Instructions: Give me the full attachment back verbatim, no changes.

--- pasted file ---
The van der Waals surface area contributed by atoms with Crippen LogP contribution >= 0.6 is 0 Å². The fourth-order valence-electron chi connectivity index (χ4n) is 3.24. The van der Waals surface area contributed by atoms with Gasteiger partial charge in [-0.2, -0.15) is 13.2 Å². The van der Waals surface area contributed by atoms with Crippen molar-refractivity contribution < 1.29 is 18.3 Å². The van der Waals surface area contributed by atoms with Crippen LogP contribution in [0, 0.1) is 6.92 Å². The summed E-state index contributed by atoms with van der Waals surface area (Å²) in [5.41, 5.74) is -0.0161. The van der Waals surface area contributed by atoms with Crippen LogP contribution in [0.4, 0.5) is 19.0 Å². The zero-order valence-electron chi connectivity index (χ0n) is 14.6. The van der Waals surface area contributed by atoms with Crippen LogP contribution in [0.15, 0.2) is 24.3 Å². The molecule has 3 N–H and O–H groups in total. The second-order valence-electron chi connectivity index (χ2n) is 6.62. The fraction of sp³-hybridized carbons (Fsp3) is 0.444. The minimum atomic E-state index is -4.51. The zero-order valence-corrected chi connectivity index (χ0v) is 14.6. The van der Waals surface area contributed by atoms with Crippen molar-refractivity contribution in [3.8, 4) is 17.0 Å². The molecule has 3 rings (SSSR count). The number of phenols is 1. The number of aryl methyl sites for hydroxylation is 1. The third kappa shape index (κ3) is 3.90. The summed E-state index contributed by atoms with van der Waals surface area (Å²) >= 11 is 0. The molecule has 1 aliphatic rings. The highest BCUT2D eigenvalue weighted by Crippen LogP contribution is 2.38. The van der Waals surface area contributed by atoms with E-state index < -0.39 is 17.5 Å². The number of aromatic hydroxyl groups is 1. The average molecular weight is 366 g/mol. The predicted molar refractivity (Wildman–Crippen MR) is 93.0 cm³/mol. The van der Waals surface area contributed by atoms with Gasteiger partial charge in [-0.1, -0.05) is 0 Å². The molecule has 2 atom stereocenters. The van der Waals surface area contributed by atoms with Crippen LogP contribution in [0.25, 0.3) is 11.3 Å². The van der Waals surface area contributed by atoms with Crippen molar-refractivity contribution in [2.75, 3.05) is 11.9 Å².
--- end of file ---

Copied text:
The van der Waals surface area contributed by atoms with Crippen LogP contribution >= 0.6 is 0 Å². The fourth-order valence-electron chi connectivity index (χ4n) is 3.24. The van der Waals surface area contributed by atoms with Gasteiger partial charge in [-0.2, -0.15) is 13.2 Å². The van der Waals surface area contributed by atoms with Crippen molar-refractivity contribution < 1.29 is 18.3 Å². The van der Waals surface area contributed by atoms with Crippen LogP contribution in [0, 0.1) is 6.92 Å². The summed E-state index contributed by atoms with van der Waals surface area (Å²) in [5.41, 5.74) is -0.0161. The van der Waals surface area contributed by atoms with Crippen LogP contribution in [0.4, 0.5) is 19.0 Å². The zero-order valence-electron chi connectivity index (χ0n) is 14.6. The van der Waals surface area contributed by atoms with Crippen LogP contribution in [0.15, 0.2) is 24.3 Å². The molecule has 3 N–H and O–H groups in total. The second-order valence-electron chi connectivity index (χ2n) is 6.62. The fraction of sp³-hybridized carbons (Fsp3) is 0.444. The minimum atomic E-state index is -4.51. The zero-order valence-corrected chi connectivity index (χ0v) is 14.6. The van der Waals surface area contributed by atoms with Crippen molar-refractivity contribution in [3.8, 4) is 17.0 Å². The molecule has 3 rings (SSSR count). The number of phenols is 1. The number of aryl methyl sites for hydroxylation is 1. The third kappa shape index (κ3) is 3.90. The summed E-state index contributed by atoms with van der Waals surface area (Å²) >= 11 is 0. The molecule has 1 aliphatic rings. The highest BCUT2D eigenvalue weighted by Crippen LogP contribution is 2.38. The van der Waals surface area contributed by atoms with E-state index < -0.39 is 17.5 Å². The number of aromatic hydroxyl groups is 1. The average molecular weight is 366 g/mol. The predicted molar refractivity (Wildman–Crippen MR) is 93.0 cm³/mol. The van der Waals surface area contributed by atoms with Gasteiger partial charge in [-0.1, -0.05) is 0 Å². The molecule has 2 atom stereocenters. The van der Waals surface area contributed by atoms with Crippen LogP contribution in [0.25, 0.3) is 11.3 Å². The van der Waals surface area contributed by atoms with Crippen molar-refractivity contribution in [2.75, 3.05) is 11.9 Å².